Precisely Predicting Material Failure
Car and machine components are often made in several cold-forming steps, which can stress the materials up to their deformation limit and thereby cause invisible damage. Previous computer simulations commonly used to design components usually could not calculate the damage progression precisely enough to predict the time and location of material failure. The Fraunhofer Institute for Mechanics of Materials IWM in Freiburg, Germany, therefore developed a simulation model that maps the actual damage and failure mechanisms in metallic materials. This simulation tool allows companies performing sold-forming work to reduce costs when designing processes and shorten development times. Furthermore, the new simulation can implement even complex component shapes that would be very difficult to achieve otherwise.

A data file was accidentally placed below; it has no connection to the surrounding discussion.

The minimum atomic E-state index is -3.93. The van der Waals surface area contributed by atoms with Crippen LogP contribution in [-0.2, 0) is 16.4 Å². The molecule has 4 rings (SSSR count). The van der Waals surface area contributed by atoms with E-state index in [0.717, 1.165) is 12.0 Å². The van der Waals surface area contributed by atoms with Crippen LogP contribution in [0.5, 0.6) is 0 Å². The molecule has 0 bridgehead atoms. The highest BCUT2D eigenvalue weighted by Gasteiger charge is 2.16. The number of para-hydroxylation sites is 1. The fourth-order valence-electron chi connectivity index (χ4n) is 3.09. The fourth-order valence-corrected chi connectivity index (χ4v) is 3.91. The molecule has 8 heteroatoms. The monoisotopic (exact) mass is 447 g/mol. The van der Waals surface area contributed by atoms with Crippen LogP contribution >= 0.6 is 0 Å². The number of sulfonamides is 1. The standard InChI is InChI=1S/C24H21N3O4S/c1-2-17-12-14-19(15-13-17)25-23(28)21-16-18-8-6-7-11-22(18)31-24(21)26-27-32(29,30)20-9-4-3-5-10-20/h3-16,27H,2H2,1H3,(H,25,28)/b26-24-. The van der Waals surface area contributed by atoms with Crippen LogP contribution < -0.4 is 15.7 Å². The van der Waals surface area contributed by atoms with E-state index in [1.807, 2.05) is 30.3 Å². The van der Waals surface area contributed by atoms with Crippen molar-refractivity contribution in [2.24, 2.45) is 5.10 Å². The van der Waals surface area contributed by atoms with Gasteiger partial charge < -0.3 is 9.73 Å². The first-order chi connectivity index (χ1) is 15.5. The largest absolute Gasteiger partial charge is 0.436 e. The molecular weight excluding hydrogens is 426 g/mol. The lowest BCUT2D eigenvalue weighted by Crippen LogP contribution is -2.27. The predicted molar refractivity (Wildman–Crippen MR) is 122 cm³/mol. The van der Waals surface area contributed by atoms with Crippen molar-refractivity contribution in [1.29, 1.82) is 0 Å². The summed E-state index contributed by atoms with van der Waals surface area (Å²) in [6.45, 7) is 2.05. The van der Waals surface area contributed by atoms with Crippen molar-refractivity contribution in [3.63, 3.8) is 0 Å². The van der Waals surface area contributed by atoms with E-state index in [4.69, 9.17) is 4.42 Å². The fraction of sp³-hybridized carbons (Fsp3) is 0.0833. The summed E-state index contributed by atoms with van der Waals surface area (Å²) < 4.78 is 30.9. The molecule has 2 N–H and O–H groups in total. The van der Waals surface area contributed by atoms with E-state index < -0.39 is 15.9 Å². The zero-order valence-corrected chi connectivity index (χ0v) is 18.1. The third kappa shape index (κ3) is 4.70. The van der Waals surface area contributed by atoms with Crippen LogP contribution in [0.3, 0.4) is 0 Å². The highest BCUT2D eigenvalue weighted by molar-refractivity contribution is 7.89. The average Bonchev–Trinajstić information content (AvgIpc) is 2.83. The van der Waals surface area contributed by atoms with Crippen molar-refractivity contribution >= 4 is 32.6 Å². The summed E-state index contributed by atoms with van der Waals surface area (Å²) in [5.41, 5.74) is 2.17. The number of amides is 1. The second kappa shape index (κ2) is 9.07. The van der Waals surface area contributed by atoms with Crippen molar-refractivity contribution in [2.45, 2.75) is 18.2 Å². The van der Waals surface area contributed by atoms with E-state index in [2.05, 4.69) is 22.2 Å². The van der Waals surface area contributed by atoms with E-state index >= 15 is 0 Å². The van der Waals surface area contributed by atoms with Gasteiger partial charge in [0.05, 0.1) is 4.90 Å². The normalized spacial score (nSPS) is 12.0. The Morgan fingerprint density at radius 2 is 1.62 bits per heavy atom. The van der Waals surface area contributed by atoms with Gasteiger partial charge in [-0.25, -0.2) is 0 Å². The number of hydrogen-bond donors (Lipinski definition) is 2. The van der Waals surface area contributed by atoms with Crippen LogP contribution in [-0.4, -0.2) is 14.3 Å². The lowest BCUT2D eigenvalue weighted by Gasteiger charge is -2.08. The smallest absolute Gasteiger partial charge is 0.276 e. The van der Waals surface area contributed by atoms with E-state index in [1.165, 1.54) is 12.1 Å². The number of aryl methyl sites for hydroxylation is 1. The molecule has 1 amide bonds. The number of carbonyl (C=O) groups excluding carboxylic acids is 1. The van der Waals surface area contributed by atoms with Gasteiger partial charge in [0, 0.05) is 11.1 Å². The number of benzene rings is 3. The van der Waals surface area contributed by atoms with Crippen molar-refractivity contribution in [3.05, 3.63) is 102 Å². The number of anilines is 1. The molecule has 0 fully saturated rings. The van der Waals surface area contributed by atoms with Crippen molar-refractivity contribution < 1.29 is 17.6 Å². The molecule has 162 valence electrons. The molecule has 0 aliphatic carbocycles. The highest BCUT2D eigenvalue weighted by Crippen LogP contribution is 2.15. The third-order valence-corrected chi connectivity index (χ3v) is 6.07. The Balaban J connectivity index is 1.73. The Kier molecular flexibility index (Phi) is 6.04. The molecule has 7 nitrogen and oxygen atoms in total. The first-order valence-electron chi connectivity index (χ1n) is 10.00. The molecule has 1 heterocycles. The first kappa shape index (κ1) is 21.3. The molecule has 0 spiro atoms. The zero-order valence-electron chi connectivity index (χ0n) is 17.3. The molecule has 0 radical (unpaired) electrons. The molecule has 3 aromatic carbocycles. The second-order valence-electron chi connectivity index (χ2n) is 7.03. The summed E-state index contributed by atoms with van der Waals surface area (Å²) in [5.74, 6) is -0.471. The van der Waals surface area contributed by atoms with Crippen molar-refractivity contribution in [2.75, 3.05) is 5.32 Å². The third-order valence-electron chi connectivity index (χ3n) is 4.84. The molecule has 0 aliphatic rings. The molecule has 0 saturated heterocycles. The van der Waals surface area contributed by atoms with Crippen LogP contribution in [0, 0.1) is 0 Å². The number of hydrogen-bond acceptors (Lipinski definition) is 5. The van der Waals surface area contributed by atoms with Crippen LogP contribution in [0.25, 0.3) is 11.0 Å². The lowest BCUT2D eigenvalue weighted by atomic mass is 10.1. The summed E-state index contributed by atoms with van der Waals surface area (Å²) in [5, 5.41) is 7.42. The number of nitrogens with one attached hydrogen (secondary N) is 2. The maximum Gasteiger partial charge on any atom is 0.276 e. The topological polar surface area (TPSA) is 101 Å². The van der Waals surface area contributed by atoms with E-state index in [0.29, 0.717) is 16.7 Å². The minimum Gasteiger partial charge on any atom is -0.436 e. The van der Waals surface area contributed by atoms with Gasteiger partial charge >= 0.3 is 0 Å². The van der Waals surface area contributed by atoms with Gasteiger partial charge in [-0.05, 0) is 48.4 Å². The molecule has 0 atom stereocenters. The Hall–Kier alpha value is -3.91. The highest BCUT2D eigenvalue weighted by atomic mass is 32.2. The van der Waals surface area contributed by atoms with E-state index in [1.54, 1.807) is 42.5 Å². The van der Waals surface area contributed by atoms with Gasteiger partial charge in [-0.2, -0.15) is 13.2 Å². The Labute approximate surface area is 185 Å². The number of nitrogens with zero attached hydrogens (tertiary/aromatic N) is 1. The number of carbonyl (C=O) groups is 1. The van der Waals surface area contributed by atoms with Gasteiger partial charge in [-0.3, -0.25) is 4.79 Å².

The model describes the preconditions under which pores form during plastic deformation of the material, as well as the conditions under which they grow or under which several pores merge. These merged pores can result in macro-pores, followed by micro-cracks and ultimately a critical macro-crack. Until now, the standard simulations merely assisted in the decision process for component design. So-called mechanism-based damage models provide more accurate predictions. "As part of a joint industrial research project, we extended the familiar mechanism-based material model according to Gurson, Tvergaard and Needleman (GTN model) for processes during cold solid forming so that it maps the observed ductile damage mechanisms for the relevant materials more precisely than before", explains Dr. Maksim Zapara, head of the Solid Forming team in the Forming Processes group at Fraunhofer IWM.
The physical causes of the material behaviour in cold solid-forming processes were studied as a basis for the new model. In comprehensive microstructure examinations, researchers learned that pores tend to form particularly at non-metallic inclusions in the material during forming, for example. The inclusion either breaks or it separates from the surrounding material. The damage model can be used for many materials thanks to its modularity.